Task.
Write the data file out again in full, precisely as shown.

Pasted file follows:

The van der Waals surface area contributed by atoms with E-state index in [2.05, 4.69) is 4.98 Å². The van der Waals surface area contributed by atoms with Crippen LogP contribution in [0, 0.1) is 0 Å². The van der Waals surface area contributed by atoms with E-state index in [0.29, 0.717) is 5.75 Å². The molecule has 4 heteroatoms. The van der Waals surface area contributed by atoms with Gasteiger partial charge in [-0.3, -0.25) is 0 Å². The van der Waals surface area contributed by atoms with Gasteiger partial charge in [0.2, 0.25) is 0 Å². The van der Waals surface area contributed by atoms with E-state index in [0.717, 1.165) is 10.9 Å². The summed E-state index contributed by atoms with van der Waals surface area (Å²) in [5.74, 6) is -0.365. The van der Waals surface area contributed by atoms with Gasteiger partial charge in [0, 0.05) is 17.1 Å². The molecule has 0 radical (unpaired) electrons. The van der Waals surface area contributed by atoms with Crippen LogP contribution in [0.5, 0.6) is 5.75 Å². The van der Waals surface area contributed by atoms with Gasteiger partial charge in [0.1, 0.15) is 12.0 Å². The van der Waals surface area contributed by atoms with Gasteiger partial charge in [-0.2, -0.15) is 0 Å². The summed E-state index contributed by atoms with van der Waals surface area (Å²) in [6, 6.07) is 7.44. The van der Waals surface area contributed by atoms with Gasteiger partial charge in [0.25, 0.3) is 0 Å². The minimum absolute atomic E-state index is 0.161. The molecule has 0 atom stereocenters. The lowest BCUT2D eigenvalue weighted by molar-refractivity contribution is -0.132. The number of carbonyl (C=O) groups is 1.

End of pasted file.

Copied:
The van der Waals surface area contributed by atoms with E-state index in [2.05, 4.69) is 4.98 Å². The van der Waals surface area contributed by atoms with Crippen LogP contribution in [0, 0.1) is 0 Å². The van der Waals surface area contributed by atoms with E-state index in [0.29, 0.717) is 5.75 Å². The molecule has 4 heteroatoms. The van der Waals surface area contributed by atoms with Gasteiger partial charge in [-0.3, -0.25) is 0 Å². The van der Waals surface area contributed by atoms with Gasteiger partial charge in [0.2, 0.25) is 0 Å². The van der Waals surface area contributed by atoms with E-state index in [0.717, 1.165) is 10.9 Å². The summed E-state index contributed by atoms with van der Waals surface area (Å²) in [5.74, 6) is -0.365. The van der Waals surface area contributed by atoms with Gasteiger partial charge in [0, 0.05) is 17.1 Å². The molecule has 0 radical (unpaired) electrons. The van der Waals surface area contributed by atoms with Crippen LogP contribution in [0.5, 0.6) is 5.75 Å². The van der Waals surface area contributed by atoms with Gasteiger partial charge in [0.1, 0.15) is 12.0 Å². The van der Waals surface area contributed by atoms with Gasteiger partial charge in [-0.2, -0.15) is 0 Å². The summed E-state index contributed by atoms with van der Waals surface area (Å²) in [6, 6.07) is 7.44. The van der Waals surface area contributed by atoms with Gasteiger partial charge in [0.25, 0.3) is 0 Å². The minimum absolute atomic E-state index is 0.161. The molecule has 0 atom stereocenters. The lowest BCUT2D eigenvalue weighted by molar-refractivity contribution is -0.132. The number of carbonyl (C=O) groups is 1.